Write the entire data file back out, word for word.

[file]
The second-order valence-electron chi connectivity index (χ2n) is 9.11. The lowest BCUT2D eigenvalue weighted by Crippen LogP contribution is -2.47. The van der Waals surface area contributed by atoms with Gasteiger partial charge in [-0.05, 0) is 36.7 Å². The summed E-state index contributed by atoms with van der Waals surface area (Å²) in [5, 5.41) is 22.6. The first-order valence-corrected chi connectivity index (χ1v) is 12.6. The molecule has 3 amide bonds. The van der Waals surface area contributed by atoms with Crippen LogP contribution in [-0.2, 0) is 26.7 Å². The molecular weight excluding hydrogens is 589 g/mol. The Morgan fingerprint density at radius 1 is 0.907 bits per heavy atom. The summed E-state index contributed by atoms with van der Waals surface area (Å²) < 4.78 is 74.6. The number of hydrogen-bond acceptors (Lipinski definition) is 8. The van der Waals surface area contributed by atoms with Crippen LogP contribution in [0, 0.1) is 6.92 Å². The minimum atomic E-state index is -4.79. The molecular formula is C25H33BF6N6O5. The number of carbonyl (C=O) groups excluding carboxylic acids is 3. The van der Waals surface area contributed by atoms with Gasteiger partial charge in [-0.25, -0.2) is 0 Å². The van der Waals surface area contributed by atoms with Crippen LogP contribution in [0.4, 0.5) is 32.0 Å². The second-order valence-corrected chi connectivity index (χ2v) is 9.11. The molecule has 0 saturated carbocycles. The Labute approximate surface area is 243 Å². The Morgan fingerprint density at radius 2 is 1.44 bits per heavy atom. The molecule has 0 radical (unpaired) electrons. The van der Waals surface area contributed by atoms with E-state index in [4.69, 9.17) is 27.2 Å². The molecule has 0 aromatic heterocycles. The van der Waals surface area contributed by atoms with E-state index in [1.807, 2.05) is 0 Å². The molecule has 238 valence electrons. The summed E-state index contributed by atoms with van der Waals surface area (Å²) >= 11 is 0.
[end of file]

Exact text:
The second-order valence-electron chi connectivity index (χ2n) is 9.11. The lowest BCUT2D eigenvalue weighted by Crippen LogP contribution is -2.47. The van der Waals surface area contributed by atoms with Gasteiger partial charge in [-0.05, 0) is 36.7 Å². The summed E-state index contributed by atoms with van der Waals surface area (Å²) in [5, 5.41) is 22.6. The first-order valence-corrected chi connectivity index (χ1v) is 12.6. The molecule has 3 amide bonds. The van der Waals surface area contributed by atoms with Crippen LogP contribution in [-0.2, 0) is 26.7 Å². The molecular weight excluding hydrogens is 589 g/mol. The Morgan fingerprint density at radius 1 is 0.907 bits per heavy atom. The summed E-state index contributed by atoms with van der Waals surface area (Å²) < 4.78 is 74.6. The number of hydrogen-bond acceptors (Lipinski definition) is 8. The van der Waals surface area contributed by atoms with Crippen LogP contribution in [0, 0.1) is 6.92 Å². The minimum atomic E-state index is -4.79. The molecular formula is C25H33BF6N6O5. The number of carbonyl (C=O) groups excluding carboxylic acids is 3. The van der Waals surface area contributed by atoms with Gasteiger partial charge in [-0.25, -0.2) is 0 Å². The van der Waals surface area contributed by atoms with Crippen LogP contribution in [0.4, 0.5) is 32.0 Å². The second-order valence-corrected chi connectivity index (χ2v) is 9.11. The molecule has 0 saturated carbocycles. The Labute approximate surface area is 243 Å². The Morgan fingerprint density at radius 2 is 1.44 bits per heavy atom. The molecule has 0 radical (unpaired) electrons. The van der Waals surface area contributed by atoms with E-state index in [4.69, 9.17) is 27.2 Å². The molecule has 0 aromatic heterocycles. The van der Waals surface area contributed by atoms with E-state index in [1.807, 2.05) is 0 Å². The molecule has 238 valence electrons. The summed E-state index contributed by atoms with van der Waals surface area (Å²) >= 11 is 0.